So happy and honored that David Lehman, the de facto dean of American Poetry is this week’s Featured Creative. Unlike so many academics in positions of authority (he’s head of the Poetry MFA division at The New School), Lehman is incredibly disciplined about walking the talk of continuously producing new writing himself and mentoring his students. Lehman has published several volumes of poetry–most recently his New and Selected (Scribner, 2013)–including his accessible, witty, thought-provoking collections that come from his personal challenge of creating a poem a day. He has also edited anthologies of other poetry genres (erotica, prose poems) and produced several acclaimed works of cultural history, the latest being on Frank Sinatra. Unlike so many of his peers, Lehman is no bookish ivory tower loner, but a maestro of creating community. Every year Lehman invites a new guest editor to helm the selections and discover new voices for the annual Best American Poetry series (which he created in 1988). The other half of the Lehman dynamic duo is his wife, Stacey Harwood-Lehman, who curates the award-winning Best American Poetry Blog–and this week’s Ideablog posts. Whether discovering new talent for an anthology, discovering new ways to run a weekly quiz contest, or discovering a new form for a biography of a beloved pop-culture icon, David Lehman proves himself a explorer of the creative realm with an impressive knack for finding gold wherever he goes.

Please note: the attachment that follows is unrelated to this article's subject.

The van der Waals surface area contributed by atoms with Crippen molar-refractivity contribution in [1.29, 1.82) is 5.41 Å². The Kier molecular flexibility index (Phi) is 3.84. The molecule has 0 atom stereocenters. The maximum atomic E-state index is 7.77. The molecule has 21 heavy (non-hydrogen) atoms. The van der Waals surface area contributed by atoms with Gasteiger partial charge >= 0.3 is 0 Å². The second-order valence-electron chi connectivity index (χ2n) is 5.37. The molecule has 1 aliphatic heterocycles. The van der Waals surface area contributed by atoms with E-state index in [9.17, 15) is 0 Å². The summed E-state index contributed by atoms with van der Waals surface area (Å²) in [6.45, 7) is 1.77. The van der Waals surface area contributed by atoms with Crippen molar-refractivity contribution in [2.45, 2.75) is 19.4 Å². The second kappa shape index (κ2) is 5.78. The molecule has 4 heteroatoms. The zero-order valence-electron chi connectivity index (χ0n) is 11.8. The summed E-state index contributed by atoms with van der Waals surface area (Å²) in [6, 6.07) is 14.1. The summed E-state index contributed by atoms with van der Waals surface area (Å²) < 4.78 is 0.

~Victoria C. Rowan, Ideasmyth Creatrix-in-Chief
Yesterday we brought you Part I of a two-part in-depth interview with David. It touches on many of the themes and subjects that have concerned David over the course of his career. Here’s Part II:
I want to get back to God, briefly. At the end of your poem “Existentialism,” you write, “Such perhaps is the fate of certain avant-garde movements in art or thought. They arrive with the intent to move heaven and earth, and after they’ve gone, what they leave is their faded glamour, and it’s same old hard earth, and heaven’s as remote as ever.” To what extent is this statement true of any major idea, or any theory of God?